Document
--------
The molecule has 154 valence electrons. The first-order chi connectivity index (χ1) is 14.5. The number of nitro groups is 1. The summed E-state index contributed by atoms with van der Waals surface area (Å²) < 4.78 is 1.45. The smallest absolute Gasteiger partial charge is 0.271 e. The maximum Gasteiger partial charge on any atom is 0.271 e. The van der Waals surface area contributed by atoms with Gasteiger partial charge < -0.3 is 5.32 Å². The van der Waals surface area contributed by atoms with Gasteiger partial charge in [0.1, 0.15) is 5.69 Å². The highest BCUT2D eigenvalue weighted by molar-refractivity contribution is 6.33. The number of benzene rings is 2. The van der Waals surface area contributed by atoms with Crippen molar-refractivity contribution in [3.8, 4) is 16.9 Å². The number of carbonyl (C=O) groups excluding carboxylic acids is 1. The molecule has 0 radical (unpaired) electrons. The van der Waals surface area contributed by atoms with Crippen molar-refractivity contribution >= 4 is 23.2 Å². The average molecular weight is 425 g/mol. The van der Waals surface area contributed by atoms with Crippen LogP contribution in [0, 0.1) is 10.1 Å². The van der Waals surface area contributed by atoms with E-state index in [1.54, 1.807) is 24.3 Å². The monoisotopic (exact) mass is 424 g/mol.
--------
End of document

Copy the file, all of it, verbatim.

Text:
The molecule has 154 valence electrons. The first-order chi connectivity index (χ1) is 14.5. The number of nitro groups is 1. The summed E-state index contributed by atoms with van der Waals surface area (Å²) < 4.78 is 1.45. The smallest absolute Gasteiger partial charge is 0.271 e. The maximum Gasteiger partial charge on any atom is 0.271 e. The van der Waals surface area contributed by atoms with Gasteiger partial charge < -0.3 is 5.32 Å². The van der Waals surface area contributed by atoms with Gasteiger partial charge in [0.1, 0.15) is 5.69 Å². The highest BCUT2D eigenvalue weighted by molar-refractivity contribution is 6.33. The number of benzene rings is 2. The van der Waals surface area contributed by atoms with Crippen molar-refractivity contribution in [3.8, 4) is 16.9 Å². The number of carbonyl (C=O) groups excluding carboxylic acids is 1. The molecule has 0 radical (unpaired) electrons. The van der Waals surface area contributed by atoms with Crippen molar-refractivity contribution >= 4 is 23.2 Å². The average molecular weight is 425 g/mol. The van der Waals surface area contributed by atoms with Crippen LogP contribution in [0, 0.1) is 10.1 Å². The van der Waals surface area contributed by atoms with E-state index in [1.54, 1.807) is 24.3 Å². The monoisotopic (exact) mass is 424 g/mol.